What about the folks who move in with children for five or more years with no intent to defraud and continue to spend money as they see fit, perhaps thinking that this is now their "forever" home?  

They may contribute to the household, make monetary "gifts" to children and grandchildren and before you know it, their nest egg has dwindled down to a very small amount.  

They continue to live with children until old age and infirmity take over.  In spite of everyone's wish that Mother or Father not spend the last of their "golden years" in a nursing home or LTF, the amount of time and energy required to care for them is no longer feasible for the household and the parent must be moved into different quarters for care and to maintain everyone's (parents & children) quality of life.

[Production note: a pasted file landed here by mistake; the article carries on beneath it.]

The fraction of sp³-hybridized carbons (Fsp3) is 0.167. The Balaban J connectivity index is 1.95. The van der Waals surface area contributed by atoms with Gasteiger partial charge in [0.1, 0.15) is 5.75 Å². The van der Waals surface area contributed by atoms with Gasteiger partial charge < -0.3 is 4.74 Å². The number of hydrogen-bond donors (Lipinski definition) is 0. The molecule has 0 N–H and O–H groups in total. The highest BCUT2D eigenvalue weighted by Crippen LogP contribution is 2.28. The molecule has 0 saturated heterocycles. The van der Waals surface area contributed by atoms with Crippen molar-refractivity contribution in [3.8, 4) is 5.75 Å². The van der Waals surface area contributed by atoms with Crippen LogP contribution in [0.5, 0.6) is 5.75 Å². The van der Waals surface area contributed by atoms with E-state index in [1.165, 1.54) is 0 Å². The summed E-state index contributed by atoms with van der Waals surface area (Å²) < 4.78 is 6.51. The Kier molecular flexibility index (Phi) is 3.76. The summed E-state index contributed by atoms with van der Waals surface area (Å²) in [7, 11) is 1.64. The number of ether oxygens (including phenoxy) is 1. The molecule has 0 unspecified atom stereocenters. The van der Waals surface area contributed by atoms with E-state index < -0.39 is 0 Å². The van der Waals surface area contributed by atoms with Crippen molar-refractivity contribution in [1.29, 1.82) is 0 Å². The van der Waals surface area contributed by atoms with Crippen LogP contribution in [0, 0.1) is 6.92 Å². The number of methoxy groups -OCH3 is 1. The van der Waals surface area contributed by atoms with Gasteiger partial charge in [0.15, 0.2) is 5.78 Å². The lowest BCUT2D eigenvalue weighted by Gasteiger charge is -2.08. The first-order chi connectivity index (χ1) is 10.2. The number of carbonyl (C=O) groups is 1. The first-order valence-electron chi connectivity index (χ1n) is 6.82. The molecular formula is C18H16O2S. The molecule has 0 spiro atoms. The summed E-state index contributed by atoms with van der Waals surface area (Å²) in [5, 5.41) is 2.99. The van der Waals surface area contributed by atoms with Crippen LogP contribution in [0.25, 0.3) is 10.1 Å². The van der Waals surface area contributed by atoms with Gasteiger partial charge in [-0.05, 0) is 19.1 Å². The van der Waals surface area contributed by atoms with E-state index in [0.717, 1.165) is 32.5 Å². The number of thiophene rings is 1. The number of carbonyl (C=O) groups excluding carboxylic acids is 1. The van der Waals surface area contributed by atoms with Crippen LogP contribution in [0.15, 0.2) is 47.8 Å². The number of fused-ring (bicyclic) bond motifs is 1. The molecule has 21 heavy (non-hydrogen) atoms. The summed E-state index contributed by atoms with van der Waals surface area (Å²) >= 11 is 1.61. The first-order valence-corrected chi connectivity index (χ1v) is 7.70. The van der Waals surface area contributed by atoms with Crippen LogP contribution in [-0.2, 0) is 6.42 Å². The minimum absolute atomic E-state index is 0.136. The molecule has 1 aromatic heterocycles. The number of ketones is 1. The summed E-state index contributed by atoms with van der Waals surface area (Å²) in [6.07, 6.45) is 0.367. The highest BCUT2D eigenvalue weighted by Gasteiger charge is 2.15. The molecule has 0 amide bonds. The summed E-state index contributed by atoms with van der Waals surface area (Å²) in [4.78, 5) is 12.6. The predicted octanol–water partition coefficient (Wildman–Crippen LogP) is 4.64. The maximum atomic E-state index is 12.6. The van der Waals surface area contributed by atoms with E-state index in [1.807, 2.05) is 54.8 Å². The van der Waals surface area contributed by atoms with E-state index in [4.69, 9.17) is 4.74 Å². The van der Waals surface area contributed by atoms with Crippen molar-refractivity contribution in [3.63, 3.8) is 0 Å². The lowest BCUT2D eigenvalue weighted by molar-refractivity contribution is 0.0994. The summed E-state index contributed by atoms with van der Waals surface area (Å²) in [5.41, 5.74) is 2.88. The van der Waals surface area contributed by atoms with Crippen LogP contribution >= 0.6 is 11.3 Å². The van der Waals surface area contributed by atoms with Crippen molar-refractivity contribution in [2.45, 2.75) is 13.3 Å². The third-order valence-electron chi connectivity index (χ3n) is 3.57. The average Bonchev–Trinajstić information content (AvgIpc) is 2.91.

Can you justify a scenario like this as an attempt to conceal assets since the children and grandchildren obtained some material gain?  I don't think so. They probably thought LTC insurance wasn't necessary because the parent was "always" going to live in the home.

Good intentions, but it backfired on them.  I've seen this happen in a number of cases. Perhaps Mother or Father even footed the bill for an "add-on" apartment or bedroom suite and all went well until age/infirmity problems became the dominant reality and had to be addressed.  That definitely was a monetary gain for the children as it increased the value of their home.

Just tossing this scenario into the mix...

Mimi

 
“The third-rate mind is only happy when it is thinking with the majority. The second-rate mind is only happy when it is thinking with the minority. The first-rate mind is only happy when it is thinking."
War With Honour, 1940 ~ A.A. Milne
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RE: How much do you need for a comfortable retirement?

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Message 94 of 166